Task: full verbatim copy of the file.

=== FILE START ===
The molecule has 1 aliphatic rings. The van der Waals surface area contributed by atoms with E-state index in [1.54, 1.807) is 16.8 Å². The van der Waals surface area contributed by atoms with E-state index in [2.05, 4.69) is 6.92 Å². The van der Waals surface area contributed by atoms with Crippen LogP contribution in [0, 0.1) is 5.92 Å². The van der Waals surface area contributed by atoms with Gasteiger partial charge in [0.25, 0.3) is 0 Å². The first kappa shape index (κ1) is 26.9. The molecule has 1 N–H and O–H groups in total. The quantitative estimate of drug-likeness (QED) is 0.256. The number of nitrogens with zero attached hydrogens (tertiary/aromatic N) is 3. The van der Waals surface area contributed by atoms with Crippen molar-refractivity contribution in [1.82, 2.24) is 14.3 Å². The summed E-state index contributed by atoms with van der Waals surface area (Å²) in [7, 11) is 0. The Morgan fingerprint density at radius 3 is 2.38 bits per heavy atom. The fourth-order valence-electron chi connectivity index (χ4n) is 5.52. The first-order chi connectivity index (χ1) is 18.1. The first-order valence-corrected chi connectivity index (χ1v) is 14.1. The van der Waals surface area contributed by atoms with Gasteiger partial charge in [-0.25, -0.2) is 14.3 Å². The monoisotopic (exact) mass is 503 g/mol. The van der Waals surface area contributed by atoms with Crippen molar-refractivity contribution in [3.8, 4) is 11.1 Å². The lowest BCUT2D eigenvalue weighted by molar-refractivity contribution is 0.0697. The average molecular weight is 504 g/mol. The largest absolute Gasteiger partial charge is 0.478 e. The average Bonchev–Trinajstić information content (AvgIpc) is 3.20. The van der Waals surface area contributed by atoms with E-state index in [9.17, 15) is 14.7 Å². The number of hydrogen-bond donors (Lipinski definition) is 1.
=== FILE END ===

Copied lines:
The molecule has 1 aliphatic rings. The van der Waals surface area contributed by atoms with E-state index in [1.54, 1.807) is 16.8 Å². The van der Waals surface area contributed by atoms with E-state index in [2.05, 4.69) is 6.92 Å². The van der Waals surface area contributed by atoms with Crippen LogP contribution in [0, 0.1) is 5.92 Å². The van der Waals surface area contributed by atoms with Gasteiger partial charge in [0.25, 0.3) is 0 Å². The first kappa shape index (κ1) is 26.9. The molecule has 1 N–H and O–H groups in total. The quantitative estimate of drug-likeness (QED) is 0.256. The number of nitrogens with zero attached hydrogens (tertiary/aromatic N) is 3. The van der Waals surface area contributed by atoms with Crippen molar-refractivity contribution in [1.82, 2.24) is 14.3 Å². The summed E-state index contributed by atoms with van der Waals surface area (Å²) in [7, 11) is 0. The Morgan fingerprint density at radius 3 is 2.38 bits per heavy atom. The fourth-order valence-electron chi connectivity index (χ4n) is 5.52. The first-order chi connectivity index (χ1) is 18.1. The first-order valence-corrected chi connectivity index (χ1v) is 14.1. The van der Waals surface area contributed by atoms with Gasteiger partial charge in [-0.25, -0.2) is 14.3 Å². The monoisotopic (exact) mass is 503 g/mol. The van der Waals surface area contributed by atoms with Crippen molar-refractivity contribution in [3.8, 4) is 11.1 Å². The lowest BCUT2D eigenvalue weighted by molar-refractivity contribution is 0.0697. The average molecular weight is 504 g/mol. The largest absolute Gasteiger partial charge is 0.478 e. The average Bonchev–Trinajstić information content (AvgIpc) is 3.20. The van der Waals surface area contributed by atoms with E-state index in [9.17, 15) is 14.7 Å². The number of hydrogen-bond donors (Lipinski definition) is 1.